There are many fine hikes to take in Capitol Reef. The land here was formed by an upheaval of the earth along the one-hundred mile “Waterpocket Fold,” now eroded by water, wind, and ice into canyons, cliffs, and monumental white sandstone domes or “capitols” (early explorers were reminded of the dome of the White House). To frontiersmen, some of whom had been seafarers, the Fold seemed like an impenetrable reef. Hence the name, Capitol Reef. The difficulty in penetrating the nooks and crannies of the canyons made this an ideal refuge for bandits. There is a nice hike to an arch (see photo) named after the famous outlaw Butch Cassidy. Cassidy (born Robert Leroy Parker, son of English and Scottish Mormons, who walked across the plains and mountains to Utah attached to handcarts) was part of a notorious gang of criminals, including Harry Longabauch (aka the Sundance Kid), known as the “Wild Bunch.” These bank and train robbers hid along the Outlaw Trail in Wyoming and Utah, which included Robbers’ Roost in southeast Utah, not far from Capitol Reef. No lawmen ever got into the Roost, proof of the remoteness and harshness of the terrain, as well as the fear that these crooks instilled in everyone except the farmers and ranchers who eked out a living in the outback.
If you have time for only one hike, we think that a good bet is Chimney Rock/Spring Canyon. This can be a very long hike, and the entire Spring Canyon trek can take a few days. But you can tailor your walking to your time limitations. Traveling west from Torrey on Utah 24, you come to the Chimney Rock trail head on your left, a few miles into the national park but before the visitors’ center. There is a parking lot where the trail begins. You head up a slope and continue on it until you reach the top, overlooking the chimney rock, which, as the name implies, is a freestanding rock formation that looks like a primitive chimney. From here, there is a good panoramica view Capitol Reef (see photo) and Boulder Mountain. Most people continue the hike to make a loop back to the starting point, but a better option is to turn off the loop part way down the hill and head toward Spring Canyon. You will most likely be alone from here on, and if you want a long hike, it is possible to follow the canyon all the way to the Fremont River on Highway 24. If you do this, it is wise to have someone waiting for you with a car at the road. We just go as far into the canyon as we like. There are breathtaking cliffs, many side canyons, amazing desert varnish, Swiss cheese holes in the rocks, water(sometimes) from springs, trees, bushes, flowers, deep sand, and ravens sailing through the wind currents. There is something both supremely serene and foreboding here. The quiet envelops you, as if you were the only person on earth. But the helter-skelter pattern of fallen boulders, the ominous cracks in the rocks, the odd angles of some of the cliff walls, the softness of the sandstone, all tell us that the earth was made in chaos and will continue to be randomly shaken by cataclysms indifferent to human beings. Karen says that this canyon makes her think of the earth when it was young. Young and rambunctious. It is a place we always hate to leave. Go there if you can.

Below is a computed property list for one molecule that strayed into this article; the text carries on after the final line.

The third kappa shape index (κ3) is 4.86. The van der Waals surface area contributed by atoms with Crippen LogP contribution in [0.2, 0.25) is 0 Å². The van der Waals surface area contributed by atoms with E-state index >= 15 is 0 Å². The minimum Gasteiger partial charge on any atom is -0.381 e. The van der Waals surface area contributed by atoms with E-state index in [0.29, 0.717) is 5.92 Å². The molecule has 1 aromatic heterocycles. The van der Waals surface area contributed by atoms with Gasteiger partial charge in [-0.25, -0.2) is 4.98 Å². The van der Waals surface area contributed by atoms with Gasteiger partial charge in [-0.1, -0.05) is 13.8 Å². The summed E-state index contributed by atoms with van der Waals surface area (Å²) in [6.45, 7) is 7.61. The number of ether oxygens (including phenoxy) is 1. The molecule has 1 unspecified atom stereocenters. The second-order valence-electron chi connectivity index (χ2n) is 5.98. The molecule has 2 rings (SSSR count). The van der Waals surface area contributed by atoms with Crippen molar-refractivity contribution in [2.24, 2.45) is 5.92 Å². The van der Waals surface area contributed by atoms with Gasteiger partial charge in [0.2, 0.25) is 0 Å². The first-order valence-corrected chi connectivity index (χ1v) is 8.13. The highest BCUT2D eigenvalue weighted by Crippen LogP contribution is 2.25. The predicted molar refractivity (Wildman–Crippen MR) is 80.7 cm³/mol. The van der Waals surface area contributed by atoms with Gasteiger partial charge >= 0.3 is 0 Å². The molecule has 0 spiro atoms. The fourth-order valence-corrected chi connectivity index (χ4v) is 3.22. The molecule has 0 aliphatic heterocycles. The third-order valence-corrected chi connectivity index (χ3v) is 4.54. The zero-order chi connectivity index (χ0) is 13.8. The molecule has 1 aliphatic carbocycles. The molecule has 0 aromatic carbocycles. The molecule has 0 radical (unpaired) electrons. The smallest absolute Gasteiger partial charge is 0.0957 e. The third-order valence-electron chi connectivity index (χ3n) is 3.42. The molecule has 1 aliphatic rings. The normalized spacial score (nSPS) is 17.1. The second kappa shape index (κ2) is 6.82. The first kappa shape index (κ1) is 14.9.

And if you can’t, listen to the Shaker hymn. Think of the most peaceful and beautiful place in which you have been. Some day when you are too old to drive and too infirm to hike, a special person will take you there. You will lie down and look up at the bluest sky you have ever seen, high above the cliffs of rust and pink, and brown. And you will be glad that you lived.